For example, embezzlement is a crime of motive, opportunity and means. The thought is that if a person is substantially underwater financially, you want to know about that in order to maintain security and make sure no one has motivation to do something. Just be aware that there is a trend now in those four states I mentioned, and other states are considering it, to ensure that the credit reports are being used fairly, and that there is a business justification for use of the credit report for a particular position. Another trend I think is important for security leaders is international background checks, and to the extent that firms may have technology workers who are here on visas is just to be aware that just because a visa has been issued, a government background check may not be the same thing as a the type of background check you want for due diligence. So, you want to be aware of that because there are international resources that can be used, and you probably should not assume that just because someone has a visa that they are clear; you still need to do your due diligence.

Screening Smarter

FIELD: Les, everyone wants to do things smarter these days, particularly in background screening. What do you find to be the biggest challenges for organizations that are trying to screen smarter?

ROSEN: Well, the first challenge for any organization is to always go back and take a look at your hiring procedures. Those are the procedures that occur even before there is a background check, and that really revolves around having a smart hiring procedure involving your application, whether you have broad questions on it.

When you are looking at the applications... you want to make sure you are asking some good, solid due diligence questions during your interviews, and most importantly that you are calling all past employers, regardless of whether or not they give you detailed information about the worker. Just the fact that you can verify start date and job title is helpful. You want to make sure that you smarten up your hiring practices even before we get to the background check.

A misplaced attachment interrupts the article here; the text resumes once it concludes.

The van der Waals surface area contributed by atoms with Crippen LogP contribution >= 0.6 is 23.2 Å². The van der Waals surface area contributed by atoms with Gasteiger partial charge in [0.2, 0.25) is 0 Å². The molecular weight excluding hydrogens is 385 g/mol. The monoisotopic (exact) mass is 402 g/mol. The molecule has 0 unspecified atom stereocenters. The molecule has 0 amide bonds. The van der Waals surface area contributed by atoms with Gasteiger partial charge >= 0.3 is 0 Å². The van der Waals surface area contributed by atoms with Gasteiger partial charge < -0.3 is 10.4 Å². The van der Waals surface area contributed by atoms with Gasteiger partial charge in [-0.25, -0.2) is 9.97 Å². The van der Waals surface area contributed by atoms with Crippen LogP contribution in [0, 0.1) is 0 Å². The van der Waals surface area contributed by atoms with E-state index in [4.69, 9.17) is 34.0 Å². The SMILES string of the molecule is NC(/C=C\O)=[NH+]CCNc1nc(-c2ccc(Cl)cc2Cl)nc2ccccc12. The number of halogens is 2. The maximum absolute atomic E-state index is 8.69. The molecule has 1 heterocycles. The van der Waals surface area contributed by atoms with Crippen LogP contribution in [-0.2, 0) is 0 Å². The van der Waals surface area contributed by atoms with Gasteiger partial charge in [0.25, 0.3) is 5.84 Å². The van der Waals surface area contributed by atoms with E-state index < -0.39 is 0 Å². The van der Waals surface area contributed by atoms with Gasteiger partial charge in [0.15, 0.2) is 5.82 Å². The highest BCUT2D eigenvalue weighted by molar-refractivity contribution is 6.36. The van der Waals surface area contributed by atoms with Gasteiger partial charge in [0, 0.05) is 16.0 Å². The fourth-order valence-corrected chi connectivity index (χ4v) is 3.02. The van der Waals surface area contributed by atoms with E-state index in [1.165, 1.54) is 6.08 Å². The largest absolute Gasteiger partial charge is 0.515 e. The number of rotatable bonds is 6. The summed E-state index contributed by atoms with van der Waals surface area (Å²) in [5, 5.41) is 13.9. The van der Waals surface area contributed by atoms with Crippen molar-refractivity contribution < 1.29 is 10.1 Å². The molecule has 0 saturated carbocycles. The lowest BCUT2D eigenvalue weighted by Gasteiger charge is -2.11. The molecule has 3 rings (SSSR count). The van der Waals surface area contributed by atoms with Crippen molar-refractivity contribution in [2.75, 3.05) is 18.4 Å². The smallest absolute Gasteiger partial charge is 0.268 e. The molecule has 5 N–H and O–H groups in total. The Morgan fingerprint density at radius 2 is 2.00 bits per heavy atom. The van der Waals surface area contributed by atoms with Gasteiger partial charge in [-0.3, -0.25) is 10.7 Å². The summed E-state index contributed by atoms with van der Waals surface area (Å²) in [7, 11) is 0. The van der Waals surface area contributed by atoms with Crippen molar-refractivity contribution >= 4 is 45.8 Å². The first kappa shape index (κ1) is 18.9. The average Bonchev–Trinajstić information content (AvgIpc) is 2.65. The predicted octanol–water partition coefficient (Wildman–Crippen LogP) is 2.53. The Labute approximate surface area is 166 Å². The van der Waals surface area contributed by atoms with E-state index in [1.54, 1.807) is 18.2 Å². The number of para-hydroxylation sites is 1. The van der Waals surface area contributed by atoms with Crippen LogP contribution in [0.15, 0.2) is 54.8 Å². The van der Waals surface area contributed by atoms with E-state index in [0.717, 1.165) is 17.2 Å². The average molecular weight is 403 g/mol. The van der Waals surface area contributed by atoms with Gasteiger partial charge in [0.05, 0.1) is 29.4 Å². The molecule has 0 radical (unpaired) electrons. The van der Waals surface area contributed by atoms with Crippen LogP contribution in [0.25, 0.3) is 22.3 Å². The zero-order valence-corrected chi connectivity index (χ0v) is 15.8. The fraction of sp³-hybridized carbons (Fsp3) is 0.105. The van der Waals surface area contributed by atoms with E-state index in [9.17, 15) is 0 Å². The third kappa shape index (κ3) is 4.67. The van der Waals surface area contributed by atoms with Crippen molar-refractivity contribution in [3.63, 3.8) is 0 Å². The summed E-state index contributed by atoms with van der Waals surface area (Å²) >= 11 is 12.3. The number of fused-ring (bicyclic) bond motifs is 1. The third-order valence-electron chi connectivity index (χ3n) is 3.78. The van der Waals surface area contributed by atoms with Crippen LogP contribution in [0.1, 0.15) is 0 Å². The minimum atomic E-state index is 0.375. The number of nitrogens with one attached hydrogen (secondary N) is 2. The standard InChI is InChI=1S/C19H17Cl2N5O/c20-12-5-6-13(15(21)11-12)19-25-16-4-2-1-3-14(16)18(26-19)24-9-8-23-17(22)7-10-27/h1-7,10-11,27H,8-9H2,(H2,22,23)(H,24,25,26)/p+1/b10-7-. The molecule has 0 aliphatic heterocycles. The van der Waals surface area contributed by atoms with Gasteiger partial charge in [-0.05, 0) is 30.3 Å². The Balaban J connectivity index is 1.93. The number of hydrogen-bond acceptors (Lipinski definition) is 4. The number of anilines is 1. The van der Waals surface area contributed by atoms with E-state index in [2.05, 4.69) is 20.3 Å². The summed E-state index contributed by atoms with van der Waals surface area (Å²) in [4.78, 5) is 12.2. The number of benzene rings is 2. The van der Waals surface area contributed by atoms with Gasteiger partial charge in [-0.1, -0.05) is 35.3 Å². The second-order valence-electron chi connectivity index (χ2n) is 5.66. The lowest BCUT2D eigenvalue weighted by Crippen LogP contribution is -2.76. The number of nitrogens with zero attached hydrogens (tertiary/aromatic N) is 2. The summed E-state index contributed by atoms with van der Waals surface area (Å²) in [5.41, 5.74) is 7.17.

When it comes to the background check, what we are seeing is that employers are now able to use some of the new advancements in Web 2.0 Technology with one-touch background checks -- paperless systems, for example, where you don't have to handle paper at all. The applicant can even sign his or her signature using a mouse, so there are ways to screen a little more quickly and smarter and get a bigger bang for your buck and streamline the process.

Of course, the other thing you might want to take a look at is your background screening vendor to ensure that the vendor is in legal compliance. One of the interesting things about background checks is that it is heavily legally regulated, not only by the Fair Credit Reporting Act, the FCRA, but there are a number of state equivalent laws. There is the Americans with Disabilities Act, there are privacy rules. There are state rules about criminal records and what can and cannot be used; it is really a legal minefield. You really want to make sure that you are working with a firm that understands the ins and outs and legalities, and as I mentioned, there is now a new accreditation standard, so it is easier for businesses to identify those background firms that operate in the gold standard of accreditation by the national trade organization for the background screening industry.